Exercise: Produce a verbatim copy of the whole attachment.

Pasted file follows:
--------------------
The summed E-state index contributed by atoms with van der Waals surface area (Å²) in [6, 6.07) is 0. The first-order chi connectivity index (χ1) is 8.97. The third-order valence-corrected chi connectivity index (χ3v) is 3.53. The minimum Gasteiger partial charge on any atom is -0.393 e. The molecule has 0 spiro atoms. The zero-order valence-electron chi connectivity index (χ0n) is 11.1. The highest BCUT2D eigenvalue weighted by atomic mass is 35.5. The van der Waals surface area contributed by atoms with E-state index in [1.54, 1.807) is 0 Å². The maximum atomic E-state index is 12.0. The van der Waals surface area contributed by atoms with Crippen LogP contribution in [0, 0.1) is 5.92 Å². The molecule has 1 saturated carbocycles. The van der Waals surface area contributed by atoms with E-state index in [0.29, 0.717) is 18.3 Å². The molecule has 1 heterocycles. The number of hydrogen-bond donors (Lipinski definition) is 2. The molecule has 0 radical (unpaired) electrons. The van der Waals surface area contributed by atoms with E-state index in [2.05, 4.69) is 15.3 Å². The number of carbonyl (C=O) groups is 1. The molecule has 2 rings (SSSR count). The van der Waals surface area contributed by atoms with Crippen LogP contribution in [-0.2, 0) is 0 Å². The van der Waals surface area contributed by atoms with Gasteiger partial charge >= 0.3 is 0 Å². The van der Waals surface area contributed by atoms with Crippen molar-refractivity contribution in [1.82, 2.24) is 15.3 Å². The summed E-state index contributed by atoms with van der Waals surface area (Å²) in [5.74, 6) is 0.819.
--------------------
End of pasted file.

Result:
The summed E-state index contributed by atoms with van der Waals surface area (Å²) in [6, 6.07) is 0. The first-order chi connectivity index (χ1) is 8.97. The third-order valence-corrected chi connectivity index (χ3v) is 3.53. The minimum Gasteiger partial charge on any atom is -0.393 e. The molecule has 0 spiro atoms. The zero-order valence-electron chi connectivity index (χ0n) is 11.1. The highest BCUT2D eigenvalue weighted by atomic mass is 35.5. The van der Waals surface area contributed by atoms with E-state index in [1.54, 1.807) is 0 Å². The maximum atomic E-state index is 12.0. The van der Waals surface area contributed by atoms with Crippen LogP contribution in [0, 0.1) is 5.92 Å². The molecule has 1 saturated carbocycles. The van der Waals surface area contributed by atoms with E-state index in [0.29, 0.717) is 18.3 Å². The molecule has 1 heterocycles. The number of hydrogen-bond donors (Lipinski definition) is 2. The molecule has 0 radical (unpaired) electrons. The van der Waals surface area contributed by atoms with E-state index in [2.05, 4.69) is 15.3 Å². The number of carbonyl (C=O) groups is 1. The molecule has 2 rings (SSSR count). The van der Waals surface area contributed by atoms with Crippen LogP contribution in [-0.2, 0) is 0 Å². The van der Waals surface area contributed by atoms with Gasteiger partial charge >= 0.3 is 0 Å². The van der Waals surface area contributed by atoms with Crippen molar-refractivity contribution in [1.82, 2.24) is 15.3 Å². The summed E-state index contributed by atoms with van der Waals surface area (Å²) in [5.74, 6) is 0.819.